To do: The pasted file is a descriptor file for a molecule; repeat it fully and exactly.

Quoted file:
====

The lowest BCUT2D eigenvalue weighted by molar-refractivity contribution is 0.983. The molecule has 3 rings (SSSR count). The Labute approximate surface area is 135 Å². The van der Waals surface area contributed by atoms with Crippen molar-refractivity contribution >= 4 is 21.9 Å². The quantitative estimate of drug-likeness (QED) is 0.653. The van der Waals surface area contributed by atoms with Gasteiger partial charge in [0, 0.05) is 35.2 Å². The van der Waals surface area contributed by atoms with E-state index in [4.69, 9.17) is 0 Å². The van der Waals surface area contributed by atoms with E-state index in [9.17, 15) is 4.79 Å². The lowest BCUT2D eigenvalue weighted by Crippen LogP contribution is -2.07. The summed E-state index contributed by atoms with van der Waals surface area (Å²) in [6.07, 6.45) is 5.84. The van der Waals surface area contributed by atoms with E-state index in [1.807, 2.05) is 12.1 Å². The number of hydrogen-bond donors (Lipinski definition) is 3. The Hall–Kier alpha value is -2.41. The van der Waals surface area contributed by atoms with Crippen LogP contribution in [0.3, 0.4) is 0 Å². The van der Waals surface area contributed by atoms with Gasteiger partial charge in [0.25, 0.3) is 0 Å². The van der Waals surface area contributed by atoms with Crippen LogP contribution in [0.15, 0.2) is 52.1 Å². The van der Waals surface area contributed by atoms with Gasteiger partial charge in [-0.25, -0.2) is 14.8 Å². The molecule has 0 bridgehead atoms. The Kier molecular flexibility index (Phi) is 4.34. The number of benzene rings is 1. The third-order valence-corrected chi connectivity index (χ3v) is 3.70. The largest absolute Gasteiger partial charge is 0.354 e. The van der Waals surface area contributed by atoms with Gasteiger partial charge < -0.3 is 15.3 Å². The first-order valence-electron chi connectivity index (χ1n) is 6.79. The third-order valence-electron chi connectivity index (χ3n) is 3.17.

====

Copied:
The lowest BCUT2D eigenvalue weighted by molar-refractivity contribution is 0.983. The molecule has 3 rings (SSSR count). The Labute approximate surface area is 135 Å². The van der Waals surface area contributed by atoms with Crippen molar-refractivity contribution >= 4 is 21.9 Å². The quantitative estimate of drug-likeness (QED) is 0.653. The van der Waals surface area contributed by atoms with Gasteiger partial charge in [0, 0.05) is 35.2 Å². The van der Waals surface area contributed by atoms with E-state index in [4.69, 9.17) is 0 Å². The van der Waals surface area contributed by atoms with E-state index in [9.17, 15) is 4.79 Å². The lowest BCUT2D eigenvalue weighted by Crippen LogP contribution is -2.07. The summed E-state index contributed by atoms with van der Waals surface area (Å²) in [6.07, 6.45) is 5.84. The van der Waals surface area contributed by atoms with E-state index in [1.807, 2.05) is 12.1 Å². The number of hydrogen-bond donors (Lipinski definition) is 3. The Hall–Kier alpha value is -2.41. The van der Waals surface area contributed by atoms with Crippen LogP contribution in [0.3, 0.4) is 0 Å². The van der Waals surface area contributed by atoms with Gasteiger partial charge in [0.25, 0.3) is 0 Å². The van der Waals surface area contributed by atoms with Crippen LogP contribution in [0.15, 0.2) is 52.1 Å². The van der Waals surface area contributed by atoms with Gasteiger partial charge in [-0.25, -0.2) is 14.8 Å². The molecule has 0 bridgehead atoms. The Kier molecular flexibility index (Phi) is 4.34. The number of benzene rings is 1. The third-order valence-corrected chi connectivity index (χ3v) is 3.70. The largest absolute Gasteiger partial charge is 0.354 e. The van der Waals surface area contributed by atoms with Gasteiger partial charge < -0.3 is 15.3 Å². The first-order valence-electron chi connectivity index (χ1n) is 6.79. The third-order valence-electron chi connectivity index (χ3n) is 3.17.